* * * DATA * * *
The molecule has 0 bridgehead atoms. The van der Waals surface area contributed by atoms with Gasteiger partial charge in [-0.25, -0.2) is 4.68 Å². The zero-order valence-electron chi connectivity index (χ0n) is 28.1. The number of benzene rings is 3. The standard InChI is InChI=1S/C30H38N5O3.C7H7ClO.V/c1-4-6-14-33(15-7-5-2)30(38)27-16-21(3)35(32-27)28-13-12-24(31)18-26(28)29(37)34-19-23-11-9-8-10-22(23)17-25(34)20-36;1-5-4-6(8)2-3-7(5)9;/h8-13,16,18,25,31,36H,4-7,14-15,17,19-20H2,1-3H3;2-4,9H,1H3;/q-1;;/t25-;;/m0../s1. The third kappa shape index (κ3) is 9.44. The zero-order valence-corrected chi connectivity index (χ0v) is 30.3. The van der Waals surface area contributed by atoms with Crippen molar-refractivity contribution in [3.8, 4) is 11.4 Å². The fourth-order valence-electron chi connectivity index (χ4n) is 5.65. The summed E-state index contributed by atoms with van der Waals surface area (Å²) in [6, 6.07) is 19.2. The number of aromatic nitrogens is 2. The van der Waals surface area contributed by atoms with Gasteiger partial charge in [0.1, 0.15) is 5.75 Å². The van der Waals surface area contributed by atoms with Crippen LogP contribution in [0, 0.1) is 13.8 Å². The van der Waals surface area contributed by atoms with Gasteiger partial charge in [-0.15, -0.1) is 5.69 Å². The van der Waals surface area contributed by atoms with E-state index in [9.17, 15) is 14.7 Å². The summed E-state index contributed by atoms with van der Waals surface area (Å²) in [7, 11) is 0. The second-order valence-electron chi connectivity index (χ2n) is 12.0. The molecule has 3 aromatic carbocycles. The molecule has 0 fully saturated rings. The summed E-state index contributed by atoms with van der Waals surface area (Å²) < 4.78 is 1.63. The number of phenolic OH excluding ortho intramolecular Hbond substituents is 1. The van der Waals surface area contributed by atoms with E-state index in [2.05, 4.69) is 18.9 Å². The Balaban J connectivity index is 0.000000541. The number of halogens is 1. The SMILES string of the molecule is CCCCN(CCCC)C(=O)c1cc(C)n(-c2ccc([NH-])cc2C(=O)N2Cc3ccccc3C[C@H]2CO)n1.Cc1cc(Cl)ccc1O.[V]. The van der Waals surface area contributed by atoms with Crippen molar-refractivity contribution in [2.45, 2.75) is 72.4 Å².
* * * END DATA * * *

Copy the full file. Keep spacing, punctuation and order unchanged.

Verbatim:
The molecule has 0 bridgehead atoms. The van der Waals surface area contributed by atoms with Gasteiger partial charge in [-0.25, -0.2) is 4.68 Å². The zero-order valence-electron chi connectivity index (χ0n) is 28.1. The number of benzene rings is 3. The standard InChI is InChI=1S/C30H38N5O3.C7H7ClO.V/c1-4-6-14-33(15-7-5-2)30(38)27-16-21(3)35(32-27)28-13-12-24(31)18-26(28)29(37)34-19-23-11-9-8-10-22(23)17-25(34)20-36;1-5-4-6(8)2-3-7(5)9;/h8-13,16,18,25,31,36H,4-7,14-15,17,19-20H2,1-3H3;2-4,9H,1H3;/q-1;;/t25-;;/m0../s1. The third kappa shape index (κ3) is 9.44. The zero-order valence-corrected chi connectivity index (χ0v) is 30.3. The van der Waals surface area contributed by atoms with Crippen molar-refractivity contribution in [3.8, 4) is 11.4 Å². The fourth-order valence-electron chi connectivity index (χ4n) is 5.65. The summed E-state index contributed by atoms with van der Waals surface area (Å²) in [6, 6.07) is 19.2. The number of aromatic nitrogens is 2. The van der Waals surface area contributed by atoms with Gasteiger partial charge in [0.1, 0.15) is 5.75 Å². The van der Waals surface area contributed by atoms with Crippen LogP contribution in [0, 0.1) is 13.8 Å². The van der Waals surface area contributed by atoms with Gasteiger partial charge in [-0.15, -0.1) is 5.69 Å². The van der Waals surface area contributed by atoms with E-state index in [9.17, 15) is 14.7 Å². The summed E-state index contributed by atoms with van der Waals surface area (Å²) in [7, 11) is 0. The second-order valence-electron chi connectivity index (χ2n) is 12.0. The molecule has 3 aromatic carbocycles. The molecule has 0 fully saturated rings. The summed E-state index contributed by atoms with van der Waals surface area (Å²) < 4.78 is 1.63. The number of phenolic OH excluding ortho intramolecular Hbond substituents is 1. The van der Waals surface area contributed by atoms with E-state index in [2.05, 4.69) is 18.9 Å². The Balaban J connectivity index is 0.000000541. The number of halogens is 1. The SMILES string of the molecule is CCCCN(CCCC)C(=O)c1cc(C)n(-c2ccc([NH-])cc2C(=O)N2Cc3ccccc3C[C@H]2CO)n1.Cc1cc(Cl)ccc1O.[V]. The van der Waals surface area contributed by atoms with Crippen molar-refractivity contribution in [2.45, 2.75) is 72.4 Å².